(HealthDay News) – For obese men, visceral fat is a risk factor for reduced bone strength, according to a study presented at the annual meeting of the Radiological Society of North America, held from Nov. 25–30 in Chicago.

Miriam Bredella, MD, of Massachusetts General Hospital and Harvard Medical School in Boston, and colleagues conducted a study involving 35 obese men (mean age, 33.8 years; mean body mass index [BMI], 36.5kg/m²) to examine determinants of bone mechanical properties. The men underwent computed tomography of the abdomen and thigh to quantify abdominal subcutaneous (SAT), visceral (VAT), and total adipose tissue (TAT), as well as thigh muscle and thigh SAT. Finite element analysis was used to assess bone strength (failure load and stiffness) and predict fracture risk.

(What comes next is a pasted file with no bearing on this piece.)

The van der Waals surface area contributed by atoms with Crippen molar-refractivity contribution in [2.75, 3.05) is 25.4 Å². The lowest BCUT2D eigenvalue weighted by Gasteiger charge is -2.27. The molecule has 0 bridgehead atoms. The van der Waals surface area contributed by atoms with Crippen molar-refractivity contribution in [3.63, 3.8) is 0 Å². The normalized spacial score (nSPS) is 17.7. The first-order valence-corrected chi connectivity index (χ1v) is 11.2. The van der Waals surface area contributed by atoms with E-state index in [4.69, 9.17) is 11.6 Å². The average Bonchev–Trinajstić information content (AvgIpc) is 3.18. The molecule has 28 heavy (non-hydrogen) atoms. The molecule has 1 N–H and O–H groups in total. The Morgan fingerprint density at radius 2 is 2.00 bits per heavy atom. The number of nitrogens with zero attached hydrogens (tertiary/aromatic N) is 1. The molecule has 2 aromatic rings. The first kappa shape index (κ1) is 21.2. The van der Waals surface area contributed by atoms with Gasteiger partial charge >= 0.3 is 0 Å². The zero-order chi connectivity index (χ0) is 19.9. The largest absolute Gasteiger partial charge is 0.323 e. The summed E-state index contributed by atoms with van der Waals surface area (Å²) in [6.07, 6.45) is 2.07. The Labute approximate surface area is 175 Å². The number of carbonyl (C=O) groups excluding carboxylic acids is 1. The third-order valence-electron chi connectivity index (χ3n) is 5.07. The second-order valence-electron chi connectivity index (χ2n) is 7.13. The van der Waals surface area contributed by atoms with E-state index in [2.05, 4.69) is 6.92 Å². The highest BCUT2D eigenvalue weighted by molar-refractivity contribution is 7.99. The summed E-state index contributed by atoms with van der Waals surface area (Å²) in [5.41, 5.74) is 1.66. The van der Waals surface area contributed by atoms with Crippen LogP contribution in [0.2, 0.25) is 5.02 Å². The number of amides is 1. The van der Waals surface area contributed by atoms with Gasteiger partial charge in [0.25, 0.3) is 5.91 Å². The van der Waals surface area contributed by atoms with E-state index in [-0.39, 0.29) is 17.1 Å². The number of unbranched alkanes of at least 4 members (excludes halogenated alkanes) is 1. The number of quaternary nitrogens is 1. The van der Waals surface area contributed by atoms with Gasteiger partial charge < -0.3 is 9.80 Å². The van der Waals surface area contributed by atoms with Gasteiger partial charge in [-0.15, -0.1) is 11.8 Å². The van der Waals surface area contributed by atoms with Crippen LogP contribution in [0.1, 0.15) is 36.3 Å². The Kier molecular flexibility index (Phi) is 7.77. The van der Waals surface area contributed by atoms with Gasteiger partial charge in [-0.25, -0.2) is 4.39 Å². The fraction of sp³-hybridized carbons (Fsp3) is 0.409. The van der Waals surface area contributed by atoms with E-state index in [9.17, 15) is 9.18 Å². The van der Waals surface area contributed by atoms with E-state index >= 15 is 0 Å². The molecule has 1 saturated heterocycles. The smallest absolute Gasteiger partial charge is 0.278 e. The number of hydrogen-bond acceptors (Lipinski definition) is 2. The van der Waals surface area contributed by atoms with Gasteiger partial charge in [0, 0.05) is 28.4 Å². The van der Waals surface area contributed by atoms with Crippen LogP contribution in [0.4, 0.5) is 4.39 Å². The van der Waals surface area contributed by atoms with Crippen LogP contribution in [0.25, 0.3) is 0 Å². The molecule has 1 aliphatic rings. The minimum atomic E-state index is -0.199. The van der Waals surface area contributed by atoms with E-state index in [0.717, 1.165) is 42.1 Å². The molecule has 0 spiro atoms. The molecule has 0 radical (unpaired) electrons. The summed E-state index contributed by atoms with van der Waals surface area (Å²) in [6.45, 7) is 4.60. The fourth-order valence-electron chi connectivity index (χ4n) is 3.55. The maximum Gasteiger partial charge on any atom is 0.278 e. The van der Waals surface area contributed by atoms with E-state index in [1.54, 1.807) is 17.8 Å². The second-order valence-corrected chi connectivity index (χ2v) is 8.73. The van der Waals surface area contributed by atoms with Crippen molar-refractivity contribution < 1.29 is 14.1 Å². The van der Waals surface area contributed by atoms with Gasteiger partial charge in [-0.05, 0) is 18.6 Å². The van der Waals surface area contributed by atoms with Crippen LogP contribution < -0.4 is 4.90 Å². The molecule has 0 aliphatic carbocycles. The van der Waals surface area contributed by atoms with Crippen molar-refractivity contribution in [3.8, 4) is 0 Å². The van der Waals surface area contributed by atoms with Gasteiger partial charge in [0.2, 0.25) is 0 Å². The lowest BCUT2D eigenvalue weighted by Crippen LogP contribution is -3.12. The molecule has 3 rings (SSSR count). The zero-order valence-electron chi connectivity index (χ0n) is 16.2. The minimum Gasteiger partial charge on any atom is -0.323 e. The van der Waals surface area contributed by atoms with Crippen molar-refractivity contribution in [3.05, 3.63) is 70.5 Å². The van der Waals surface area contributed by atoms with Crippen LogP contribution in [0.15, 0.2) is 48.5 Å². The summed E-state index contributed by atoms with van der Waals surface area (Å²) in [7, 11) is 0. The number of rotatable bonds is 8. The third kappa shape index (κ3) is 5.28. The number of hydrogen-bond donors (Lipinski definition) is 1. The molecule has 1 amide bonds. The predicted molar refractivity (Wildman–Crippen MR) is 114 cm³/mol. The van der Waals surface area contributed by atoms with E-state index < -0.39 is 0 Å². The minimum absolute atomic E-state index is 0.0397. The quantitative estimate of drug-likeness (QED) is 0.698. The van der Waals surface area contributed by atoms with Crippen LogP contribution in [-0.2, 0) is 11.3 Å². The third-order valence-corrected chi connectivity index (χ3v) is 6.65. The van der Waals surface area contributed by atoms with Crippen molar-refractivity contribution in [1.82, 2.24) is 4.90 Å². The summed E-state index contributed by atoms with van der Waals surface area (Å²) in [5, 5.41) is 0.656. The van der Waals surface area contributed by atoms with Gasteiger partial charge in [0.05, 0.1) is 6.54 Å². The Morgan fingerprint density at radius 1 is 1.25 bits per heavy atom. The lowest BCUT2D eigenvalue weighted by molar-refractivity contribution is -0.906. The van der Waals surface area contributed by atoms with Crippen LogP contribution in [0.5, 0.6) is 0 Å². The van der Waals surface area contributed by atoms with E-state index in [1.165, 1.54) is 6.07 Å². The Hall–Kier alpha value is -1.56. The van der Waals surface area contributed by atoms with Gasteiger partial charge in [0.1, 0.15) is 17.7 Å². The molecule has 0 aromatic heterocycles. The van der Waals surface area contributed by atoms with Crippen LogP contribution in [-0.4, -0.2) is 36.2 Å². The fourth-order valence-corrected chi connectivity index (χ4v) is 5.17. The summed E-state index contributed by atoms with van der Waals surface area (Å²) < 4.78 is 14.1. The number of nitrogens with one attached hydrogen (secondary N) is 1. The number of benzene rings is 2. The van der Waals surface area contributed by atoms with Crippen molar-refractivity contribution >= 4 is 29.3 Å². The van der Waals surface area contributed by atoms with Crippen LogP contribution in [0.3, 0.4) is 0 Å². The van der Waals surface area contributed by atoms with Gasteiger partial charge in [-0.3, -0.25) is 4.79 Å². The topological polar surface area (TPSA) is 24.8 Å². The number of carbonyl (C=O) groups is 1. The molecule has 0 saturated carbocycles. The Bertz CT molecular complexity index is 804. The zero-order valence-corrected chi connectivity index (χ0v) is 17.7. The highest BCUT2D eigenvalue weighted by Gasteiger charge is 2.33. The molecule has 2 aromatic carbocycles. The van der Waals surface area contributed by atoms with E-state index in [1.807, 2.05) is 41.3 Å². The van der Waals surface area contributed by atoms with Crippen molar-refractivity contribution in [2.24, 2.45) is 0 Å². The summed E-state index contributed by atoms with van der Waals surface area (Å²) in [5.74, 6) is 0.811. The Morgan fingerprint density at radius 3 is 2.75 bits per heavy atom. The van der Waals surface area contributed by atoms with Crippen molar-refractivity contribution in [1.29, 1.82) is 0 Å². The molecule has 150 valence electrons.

The researchers found that, despite having similar BMIs, men with higher VAT had a significantly lower failure load and stiffness than men with low VAT. There were significant inverse correlations for VAT and TAT with estimated failure load and stiffness. A positive correlation was observed for thigh muscle area with failure load and stiffness. No association was seen between age, BMI, abdominal or thigh SAT and mechanical properties.

“We were not surprised by our results that abdominal and visceral fat are detrimental to bone strength in obese men,” Bredella said in a statement. “We were, however, surprised that obese men with a lot of visceral fat had significantly decreased bone strength compared to obese men with low visceral fat but similar BMI.”

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